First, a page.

I’ve been a happy customer of Netflix for quite some time. Being able to watch movies or old TV shows any time I like is great; I feel as if I have my own TV station.
But yesterday, Netflix had an uncharacteristic epic marketing failure. Their subscribers are in an uproar (and rightly so).
New pricing failure
You see, yesterday Netflix announced a new pricing plan, which essentially increases the cost of the service by 60% (with no new benefits of any kind). They want to separate streaming and DVD viewing into two separate services, with separate fees.
Either you pay more, you give up streaming (convenient, but limited selection), or you give up DVDs by mail (slow, but much larger selection).
Almost worse, the name they chose for the streaming service is… .unfortunate.
Netfilx is a great company, but in this case they’ve failed basic marketing 101
- If you increase prices, give more value; especially if the increase is this large.
- Tell your customers first – then send a press release.
- Don’t end your blogger (?!) blog post by reminding people they can cancel at any time. Yep, that’s what I’m going to do, because you just told me you don’t care at all about my business.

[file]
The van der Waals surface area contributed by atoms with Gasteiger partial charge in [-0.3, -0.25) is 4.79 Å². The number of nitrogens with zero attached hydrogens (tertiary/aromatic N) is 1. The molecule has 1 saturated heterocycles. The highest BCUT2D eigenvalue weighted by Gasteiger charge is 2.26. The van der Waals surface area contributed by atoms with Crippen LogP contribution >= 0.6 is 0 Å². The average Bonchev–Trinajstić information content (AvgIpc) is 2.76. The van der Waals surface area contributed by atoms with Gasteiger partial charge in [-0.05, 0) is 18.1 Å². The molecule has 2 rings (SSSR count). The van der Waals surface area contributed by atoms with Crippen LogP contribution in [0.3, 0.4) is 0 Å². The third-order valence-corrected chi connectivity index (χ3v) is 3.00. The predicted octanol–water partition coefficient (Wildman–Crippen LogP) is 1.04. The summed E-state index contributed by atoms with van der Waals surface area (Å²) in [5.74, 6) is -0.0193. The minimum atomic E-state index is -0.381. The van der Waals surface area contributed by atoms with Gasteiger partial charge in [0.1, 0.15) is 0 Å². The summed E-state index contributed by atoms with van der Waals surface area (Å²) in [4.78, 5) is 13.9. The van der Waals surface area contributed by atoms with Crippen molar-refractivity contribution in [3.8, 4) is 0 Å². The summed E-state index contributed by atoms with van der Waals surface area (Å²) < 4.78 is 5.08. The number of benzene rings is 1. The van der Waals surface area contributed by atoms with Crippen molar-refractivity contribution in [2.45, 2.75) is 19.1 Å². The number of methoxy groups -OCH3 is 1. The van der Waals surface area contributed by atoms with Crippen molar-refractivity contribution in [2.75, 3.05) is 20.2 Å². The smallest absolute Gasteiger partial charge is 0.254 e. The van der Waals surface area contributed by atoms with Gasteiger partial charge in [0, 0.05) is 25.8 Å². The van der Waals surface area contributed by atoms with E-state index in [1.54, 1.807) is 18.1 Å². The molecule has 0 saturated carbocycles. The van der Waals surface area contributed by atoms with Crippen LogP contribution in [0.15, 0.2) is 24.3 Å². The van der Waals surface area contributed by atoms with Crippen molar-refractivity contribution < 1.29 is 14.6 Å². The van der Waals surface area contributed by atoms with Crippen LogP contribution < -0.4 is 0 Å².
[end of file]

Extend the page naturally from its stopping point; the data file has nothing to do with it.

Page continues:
- If you’ve got bad news, don’t pretend it’s good news (or, don’t pee on my leg and tell me it’s raining).
- Soften the blow to your loyal customers by grandfathering them in, or giving them something extra (a better plan at the higher price?)
- Remember that your loyal customers got you where you are today (don’t get them mad -5000 comments on the blog so far and 32,194 on Facebook).
- Don’t drink your own Kool-aid – this kind of decision may look good to brokers and bean counters – but the customers pay the bills (no subscribers, no income)
What do you think? What could Netflix have done better? Do you have Netflix? Will you keep it?
Update: Just saw this post by Derek Halpern of Social Triggers on the right way to raise prices.